On March 11, 2011, a 9.1 magnitude earthquake occurred in the eastern Pacific Ocean off the coast of northern Japan. A resulting tsunami struck the Japan Pacific coast, causing >20,000 deaths, injuries and missing persons.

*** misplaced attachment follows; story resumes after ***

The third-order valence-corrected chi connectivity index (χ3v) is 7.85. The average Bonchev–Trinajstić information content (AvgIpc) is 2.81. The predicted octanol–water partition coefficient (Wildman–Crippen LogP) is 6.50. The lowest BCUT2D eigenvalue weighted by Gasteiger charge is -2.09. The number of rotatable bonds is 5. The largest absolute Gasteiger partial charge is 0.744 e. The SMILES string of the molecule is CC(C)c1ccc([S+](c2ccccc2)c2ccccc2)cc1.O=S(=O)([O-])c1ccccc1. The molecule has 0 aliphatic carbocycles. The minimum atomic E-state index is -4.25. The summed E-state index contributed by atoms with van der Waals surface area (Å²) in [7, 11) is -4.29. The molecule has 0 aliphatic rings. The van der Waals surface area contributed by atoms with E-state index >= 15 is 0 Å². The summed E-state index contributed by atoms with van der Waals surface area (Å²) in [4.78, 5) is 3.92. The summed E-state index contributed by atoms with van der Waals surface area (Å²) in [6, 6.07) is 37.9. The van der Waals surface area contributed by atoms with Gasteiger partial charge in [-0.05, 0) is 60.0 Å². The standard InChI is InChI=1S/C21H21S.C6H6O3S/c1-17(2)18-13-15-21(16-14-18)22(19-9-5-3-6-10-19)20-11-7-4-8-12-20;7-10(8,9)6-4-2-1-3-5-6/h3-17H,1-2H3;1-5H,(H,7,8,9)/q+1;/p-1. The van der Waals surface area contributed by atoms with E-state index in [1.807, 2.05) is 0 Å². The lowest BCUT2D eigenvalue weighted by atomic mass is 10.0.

Survivors’ post-tsunami health and nutritional status were surveyed one month after the disaster in a school shelter in Ishinomaki City. Hyogo College of Medicine's disaster relief team observations and survivors’ questionnaires were used to assess the disaster's effects on survivors’ lifestyles and gastrointestinal symptoms while residing in temporary shelters. Of 236 disaster evacuees 9-88 years of age (mean age 52 years), 23% lost weight and 28% reported decreased food intake one month after the earthquake. Up to 25% of the participants presented with gastrointestinal symptoms, including constipation (10%), appetite loss (6.4%), vomiting (6.4%), and nausea (2.1%). Although the victims preferred more vegetables (44%) or fruit (33%), most food aid received, such as rice balls or bread, was carbohydrate-based, possibly because of easy provision and abundance in emergency food pantries. The authors asked the volunteers and the Japan Self-Defense Forces to provide a more balanced diet, including vegetables and fruit. Consumption of imbalanced diets may have caused more gastrointestinal symptoms for the survivors. Because of the victims’ hesitation to request more balanced diets, and because of poorly controlled existing chronic disease and mental stress, professional public health providers should assure emergency food nutrition after disasters.
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